4. Combine half of garlic pulp and wine in a small saucepan; bring to a boil. Cook 2 minutes. Add broth; cook until reduced to 1/2 cup (about 8 minutes). Remove from heat; stir in butter and salt. Pour mixture into a blender; add remaining half of garlic pulp. Remove center piece of blender lid (to allow steam to escape); secure blender lid on blender. Place a clean towel over opening in blender lid (to avoid splatters). Blend until smooth. Sprinkle dip with parsley, if desired. Serve dip with warm artichokes.

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Ceviche Style Shrimp Cocktail

cevstyshrcockIt may be starting to look like fall in the East, but here in Southern California, we’re getting ready for another 80°+ weekend.  It’s late September, and I’m not complaining.

With any luck, I’ll be out of my cast (fingers crossed), my stitches will come out of the four incisions on my foot, and I’ll be able to spend all day Sunday floating in my pool, catching some rays and we’ll BBQ a steak, some fresh asparagus, and some sweet potatoes for dinner.

Well before dinner though, I’m absolutely going to have a couple of these shrimp cocktails (thanks for the recipe Pampered Chef) prepared and ready to have for lunch while I’m lounging!

Ceviche Style Shrimp Cocktail

Ingredients

  • 1 pound shelled, deveined, large cooked shrimp, diced (21-25 per pound)
  • 1/2 medium seedless cucumber, diced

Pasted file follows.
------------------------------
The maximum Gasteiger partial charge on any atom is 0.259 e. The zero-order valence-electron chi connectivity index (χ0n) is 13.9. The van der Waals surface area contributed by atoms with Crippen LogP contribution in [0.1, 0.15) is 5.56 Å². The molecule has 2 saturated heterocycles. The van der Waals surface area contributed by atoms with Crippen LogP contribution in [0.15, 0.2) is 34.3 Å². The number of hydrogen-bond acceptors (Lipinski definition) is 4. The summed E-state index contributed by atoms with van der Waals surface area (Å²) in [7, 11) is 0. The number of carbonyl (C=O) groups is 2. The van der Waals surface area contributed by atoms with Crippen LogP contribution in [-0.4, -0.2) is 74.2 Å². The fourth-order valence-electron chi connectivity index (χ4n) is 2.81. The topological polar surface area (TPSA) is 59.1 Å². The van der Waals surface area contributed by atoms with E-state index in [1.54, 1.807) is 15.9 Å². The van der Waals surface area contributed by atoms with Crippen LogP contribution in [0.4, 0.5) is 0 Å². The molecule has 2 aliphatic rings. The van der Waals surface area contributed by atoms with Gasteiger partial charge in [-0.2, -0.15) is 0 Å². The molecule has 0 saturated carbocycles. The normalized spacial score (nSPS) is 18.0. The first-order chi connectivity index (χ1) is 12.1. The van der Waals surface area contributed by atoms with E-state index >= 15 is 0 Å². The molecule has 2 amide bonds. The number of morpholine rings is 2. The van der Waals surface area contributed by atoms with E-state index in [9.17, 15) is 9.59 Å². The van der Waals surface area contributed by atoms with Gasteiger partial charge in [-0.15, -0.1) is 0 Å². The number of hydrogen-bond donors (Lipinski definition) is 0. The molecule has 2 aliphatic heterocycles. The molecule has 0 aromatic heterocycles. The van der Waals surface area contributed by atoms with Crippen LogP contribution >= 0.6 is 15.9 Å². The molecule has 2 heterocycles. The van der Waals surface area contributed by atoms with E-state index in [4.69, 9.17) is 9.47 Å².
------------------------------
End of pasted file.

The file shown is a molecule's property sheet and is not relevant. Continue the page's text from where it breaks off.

• 2 plum tomatoes, seeded and diced
  • 1/4 cup thinly sliced and quartered red onion
  • 1/4 cup snipped fresh cilantro
  • 1/4 cup lime juice
  • 1/2 teaspoon salt
  • 1 medium avocado
  • Coarse salt, lime slices and whole shrimp (optional)
  • 1 jalapeño pepper, seeded and finely chopped
 Directions
  1. Combine shrimp, cucumber, tomatoes, onion, cilantro, lime juice, jalapeño pepper and salt in mixing bowl; toss to coat. Cover; refrigerate up to 1 hour before serving.
  2. Immediately before serving, dice avocado and fold gently into shrimp mixture. If desired, rub the rims of four margarita glasses with one lime slice, then dip into shallow dish of coarse salt; spoon salad into glasses. Garnish with lime slices and whole shrimp.

Tip:

 For the best texture, do not prepare this recipe more than 1 hour in advance. Once combined with the acidic lime juice, the shrimp will begin to firm up and eventually become tough and rubbery.

Nutrients per serving: